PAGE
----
use bigrat; print 2 + 4.5,"\n"; # BigFloat 6.5 print 1/3 + 1/4,"\n"; # produces 7/12 { no bigrat; print 1/3,"\n"; # 0.33333... } # Note that this will make hex() and oct() be globally overriden: use bigrat qw/hex oct/; print hex("0x1234567890123490"),"\n"; print oct("01234567890123490"),"\n";
Other than bignum, this module upgrades to Math::BigRat, meaning that instead of 2.5 you will get 2+1/2 as output.
The following modules are currently used by bignum:
Math::BigInt::Lite (for speed, and only if it is loadable) Math::BigInt Math::BigFloat Math::BigRat
use bigrat lib => 'Calc';
You can change this by using:
use bignum lib => 'GMP';
The following would first try to find Math::BigInt::Foo, then Math::BigInt::Bar, and when this also fails, revert to Math::BigInt::Calc:
use bigrat lib => 'Foo,Math::BigInt::Bar';
Using "lib" warns if none of the specified libraries can be found and Math::BigInt did fall back to one of the default libraries. To supress this warning, use "try" instead:
use bignum try => 'GMP';
If you want the code to die instead of falling back, use "only" instead:
use bignum only => 'GMP';
Please see respective module documentation for further details.
A sign of 'NaN' is used to represent the result when input arguments are not numbers or as a result of 0/0. '+inf' and '-inf' represent plus respectively minus infinity. You will get '+inf' when dividing a positive number by 0, and '-inf' when dividing any negative number by 0.
# perl -Mbigrat=e -wle 'print e'
Returns Euler's number "e", aka exp(1).
# perl -Mbigrat=PI -wle 'print PI'
Returns PI.
bexp($power,$accuracy);
Returns Euler's number "e" raised to the appropriate power, to the wanted accuracy.
Example:
# perl -Mbigrat=bexp -wle 'print bexp(1,80)'
bpi($accuracy);
Returns PI to the wanted accuracy.
Example:
# perl -Mbigrat=bpi -wle 'print bpi(80)'
use bigrat; print "in effect\n" if bigrat::in_effect; # true { no bigrat; print "in effect\n" if bigrat::in_effect; # false }
Returns true or false if "bigrat" is in effect in the current scope.
This method only works on Perl v5.9.4 or later.
$x = 9; $y = $x; $x = $y = 7;
If you want to make a real copy, use the following:
$y = $x->copy();
Using the copy or the original with overloaded math is okay, e.g. the following work:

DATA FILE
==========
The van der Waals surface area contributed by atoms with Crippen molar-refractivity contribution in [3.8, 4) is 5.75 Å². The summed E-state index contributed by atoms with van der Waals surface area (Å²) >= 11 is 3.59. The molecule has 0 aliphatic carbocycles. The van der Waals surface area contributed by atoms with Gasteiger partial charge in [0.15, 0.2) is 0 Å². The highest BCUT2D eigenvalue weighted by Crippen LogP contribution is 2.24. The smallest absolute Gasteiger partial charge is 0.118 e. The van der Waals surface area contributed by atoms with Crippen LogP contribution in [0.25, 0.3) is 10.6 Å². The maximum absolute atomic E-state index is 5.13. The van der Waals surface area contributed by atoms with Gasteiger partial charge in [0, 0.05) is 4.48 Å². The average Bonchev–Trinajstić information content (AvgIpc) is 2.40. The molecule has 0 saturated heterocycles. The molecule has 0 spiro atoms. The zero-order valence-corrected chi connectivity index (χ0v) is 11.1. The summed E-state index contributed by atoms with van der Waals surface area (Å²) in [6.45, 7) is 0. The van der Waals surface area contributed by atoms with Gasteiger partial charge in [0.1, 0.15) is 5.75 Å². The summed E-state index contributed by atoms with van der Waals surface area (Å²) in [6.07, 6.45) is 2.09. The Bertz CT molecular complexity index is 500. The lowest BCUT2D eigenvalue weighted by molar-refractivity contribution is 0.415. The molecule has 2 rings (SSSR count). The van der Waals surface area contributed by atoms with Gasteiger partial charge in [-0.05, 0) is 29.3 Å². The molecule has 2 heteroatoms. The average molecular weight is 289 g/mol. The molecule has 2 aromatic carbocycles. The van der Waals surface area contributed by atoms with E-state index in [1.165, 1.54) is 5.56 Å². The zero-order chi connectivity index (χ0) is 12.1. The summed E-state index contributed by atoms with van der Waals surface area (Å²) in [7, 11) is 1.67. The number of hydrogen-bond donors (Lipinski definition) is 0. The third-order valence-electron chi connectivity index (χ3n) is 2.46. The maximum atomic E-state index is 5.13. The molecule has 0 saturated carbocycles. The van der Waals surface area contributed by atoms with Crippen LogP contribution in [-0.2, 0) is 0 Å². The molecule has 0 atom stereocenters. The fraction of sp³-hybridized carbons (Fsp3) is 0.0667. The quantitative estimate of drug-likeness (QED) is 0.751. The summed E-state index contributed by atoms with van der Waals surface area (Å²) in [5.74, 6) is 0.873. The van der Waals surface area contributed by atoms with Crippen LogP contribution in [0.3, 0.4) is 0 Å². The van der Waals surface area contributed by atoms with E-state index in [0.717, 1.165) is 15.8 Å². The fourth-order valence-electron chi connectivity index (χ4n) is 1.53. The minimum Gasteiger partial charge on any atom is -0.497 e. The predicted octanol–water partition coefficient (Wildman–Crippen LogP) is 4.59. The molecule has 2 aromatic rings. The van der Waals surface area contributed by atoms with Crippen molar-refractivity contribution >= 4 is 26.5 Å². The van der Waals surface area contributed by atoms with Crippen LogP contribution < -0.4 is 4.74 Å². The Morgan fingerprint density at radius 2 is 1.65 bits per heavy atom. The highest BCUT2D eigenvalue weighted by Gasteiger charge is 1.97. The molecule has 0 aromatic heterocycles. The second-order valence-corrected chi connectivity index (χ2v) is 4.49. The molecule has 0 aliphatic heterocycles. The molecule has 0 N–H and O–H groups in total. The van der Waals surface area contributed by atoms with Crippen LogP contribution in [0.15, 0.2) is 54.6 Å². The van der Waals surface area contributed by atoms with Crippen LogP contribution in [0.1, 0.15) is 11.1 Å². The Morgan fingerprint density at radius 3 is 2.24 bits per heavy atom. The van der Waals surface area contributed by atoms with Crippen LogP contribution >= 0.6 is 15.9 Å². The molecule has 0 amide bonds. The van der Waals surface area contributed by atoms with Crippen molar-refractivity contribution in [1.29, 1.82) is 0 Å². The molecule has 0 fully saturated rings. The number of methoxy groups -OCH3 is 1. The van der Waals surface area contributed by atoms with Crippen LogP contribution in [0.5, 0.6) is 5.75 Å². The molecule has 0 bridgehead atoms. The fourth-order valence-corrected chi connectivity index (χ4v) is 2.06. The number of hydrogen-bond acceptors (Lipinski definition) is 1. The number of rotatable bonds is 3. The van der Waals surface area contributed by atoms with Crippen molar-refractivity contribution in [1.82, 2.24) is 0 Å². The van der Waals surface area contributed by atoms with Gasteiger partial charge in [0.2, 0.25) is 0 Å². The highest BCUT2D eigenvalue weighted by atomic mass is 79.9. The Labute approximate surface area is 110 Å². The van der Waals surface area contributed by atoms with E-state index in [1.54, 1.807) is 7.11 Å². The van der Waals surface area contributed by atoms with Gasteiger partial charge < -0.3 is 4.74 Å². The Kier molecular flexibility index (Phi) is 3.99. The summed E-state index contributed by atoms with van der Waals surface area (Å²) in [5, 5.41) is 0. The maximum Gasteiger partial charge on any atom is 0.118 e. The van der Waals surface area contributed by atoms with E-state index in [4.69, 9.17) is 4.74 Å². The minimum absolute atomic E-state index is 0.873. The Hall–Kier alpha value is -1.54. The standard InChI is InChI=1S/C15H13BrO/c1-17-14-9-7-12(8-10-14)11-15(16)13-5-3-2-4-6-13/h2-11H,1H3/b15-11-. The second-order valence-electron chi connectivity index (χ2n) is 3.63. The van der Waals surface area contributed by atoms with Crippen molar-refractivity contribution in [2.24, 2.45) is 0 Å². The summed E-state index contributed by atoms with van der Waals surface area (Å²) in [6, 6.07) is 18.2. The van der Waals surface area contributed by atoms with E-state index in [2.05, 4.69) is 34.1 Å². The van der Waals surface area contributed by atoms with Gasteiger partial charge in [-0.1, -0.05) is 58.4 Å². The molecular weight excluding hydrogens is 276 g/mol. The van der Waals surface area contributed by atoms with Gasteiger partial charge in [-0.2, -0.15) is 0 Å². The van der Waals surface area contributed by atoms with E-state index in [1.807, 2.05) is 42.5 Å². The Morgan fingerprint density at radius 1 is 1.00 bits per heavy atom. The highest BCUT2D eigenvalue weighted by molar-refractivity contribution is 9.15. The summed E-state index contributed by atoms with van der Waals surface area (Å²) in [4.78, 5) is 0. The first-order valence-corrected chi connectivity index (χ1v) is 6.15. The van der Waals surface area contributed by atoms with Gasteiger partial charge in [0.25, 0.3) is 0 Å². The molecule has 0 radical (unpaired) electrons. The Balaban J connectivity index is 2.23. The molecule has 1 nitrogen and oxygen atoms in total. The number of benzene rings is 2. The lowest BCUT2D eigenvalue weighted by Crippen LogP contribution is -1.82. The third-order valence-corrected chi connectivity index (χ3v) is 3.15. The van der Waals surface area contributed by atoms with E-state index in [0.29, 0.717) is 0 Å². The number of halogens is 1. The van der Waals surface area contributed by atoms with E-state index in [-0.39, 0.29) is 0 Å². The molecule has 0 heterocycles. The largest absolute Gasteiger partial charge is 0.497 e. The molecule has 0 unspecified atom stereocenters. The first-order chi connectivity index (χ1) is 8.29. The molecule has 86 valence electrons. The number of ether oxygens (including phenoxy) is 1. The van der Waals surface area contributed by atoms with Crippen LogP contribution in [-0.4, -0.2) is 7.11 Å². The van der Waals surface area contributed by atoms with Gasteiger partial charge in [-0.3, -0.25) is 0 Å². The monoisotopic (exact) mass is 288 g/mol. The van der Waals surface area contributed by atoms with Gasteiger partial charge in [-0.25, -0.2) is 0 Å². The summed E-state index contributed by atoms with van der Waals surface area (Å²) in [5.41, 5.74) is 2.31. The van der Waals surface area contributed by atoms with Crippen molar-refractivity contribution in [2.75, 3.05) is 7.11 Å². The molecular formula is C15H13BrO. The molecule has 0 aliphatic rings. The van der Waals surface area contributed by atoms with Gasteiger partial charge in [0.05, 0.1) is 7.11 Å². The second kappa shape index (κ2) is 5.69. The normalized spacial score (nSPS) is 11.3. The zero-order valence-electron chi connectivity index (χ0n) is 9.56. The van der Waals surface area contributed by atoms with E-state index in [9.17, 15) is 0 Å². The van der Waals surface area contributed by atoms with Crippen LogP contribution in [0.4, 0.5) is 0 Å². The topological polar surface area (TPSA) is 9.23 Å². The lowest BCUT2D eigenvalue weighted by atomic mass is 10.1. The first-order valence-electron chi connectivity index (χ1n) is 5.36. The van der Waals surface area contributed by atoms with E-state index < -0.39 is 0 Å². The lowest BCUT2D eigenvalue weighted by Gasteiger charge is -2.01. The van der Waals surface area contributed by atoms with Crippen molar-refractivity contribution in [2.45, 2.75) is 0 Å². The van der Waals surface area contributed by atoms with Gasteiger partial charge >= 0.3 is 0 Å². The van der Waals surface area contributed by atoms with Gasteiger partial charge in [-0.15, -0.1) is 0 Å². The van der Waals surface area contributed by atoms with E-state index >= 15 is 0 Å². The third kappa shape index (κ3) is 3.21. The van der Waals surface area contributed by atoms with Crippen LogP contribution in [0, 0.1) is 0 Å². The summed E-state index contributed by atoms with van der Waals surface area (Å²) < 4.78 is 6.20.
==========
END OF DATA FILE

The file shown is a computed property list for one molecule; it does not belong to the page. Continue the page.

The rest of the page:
$x = 9; $y = $x; print $x + 1, " ", $y,"\n"; # prints 10 9
but calling any method that modifies the number directly will result in both the original and the copy being destroyed:
$x = 9; $y = $x; print $x->badd(1), " ", $y,"\n"; # prints 10 10 $x = 9; $y = $x; print $x->binc(1), " ", $y,"\n"; # prints 10 10 $x = 9; $y = $x; print $x->bmul(2), " ", $y,"\n"; # prints 18 18
Using methods that do not modify, but testthe contents works:
$x = 9; $y = $x; $z = 9 if $x->is_zero(); # works fine
See the documentation about the copy constructor and "=" in overload, as well as the documentation in BigInt for further details.
perl -Mbigrat=a,50 -le 'print sqrt(20)'
Note that setting precision and accurary at the same time is not possible.
perl -Mbigrat=p,-50 -le 'print sqrt(20)'
Note that setting precision and accurary at the same time is not possible.
perl -Mbigrat=l,GMP -e 'print 2 ** 512'
Currently there is no way to specify more than one library on the command line. This means the following does not work:
perl -Mbignum=l,GMP,Pari -e 'print 2 ** 512'
This will be hopefully fixed soon ;)
perl -Mbigrat=v
use bigint qw/hex oct/; print hex("0x1234567890123456"); { no bigint; print hex("0x1234567890123456"); }
The second call to hex() will warn about a non-portable constant.
Compare this to:
use bigint; # will warn only under Perl older than v5.9.4 print hex("0x1234567890123456");
perl -Mbigrat -le 'print sqrt(33)' perl -Mbigrat -le 'print 2*255' perl -Mbigrat -le 'print 4.5+2*255' perl -Mbigrat -le 'print 3/7 + 5/7 + 8/3' perl -Mbigrat -le 'print 12->is_odd()'; perl -Mbignum=l,GMP -le 'print 7 ** 7777'
Math::BigFloat, Math::BigInt, Math::BigRat and Math::Big as well as Math::BigInt::BitVect, Math::BigInt::Pari and Math::BigInt::GMP.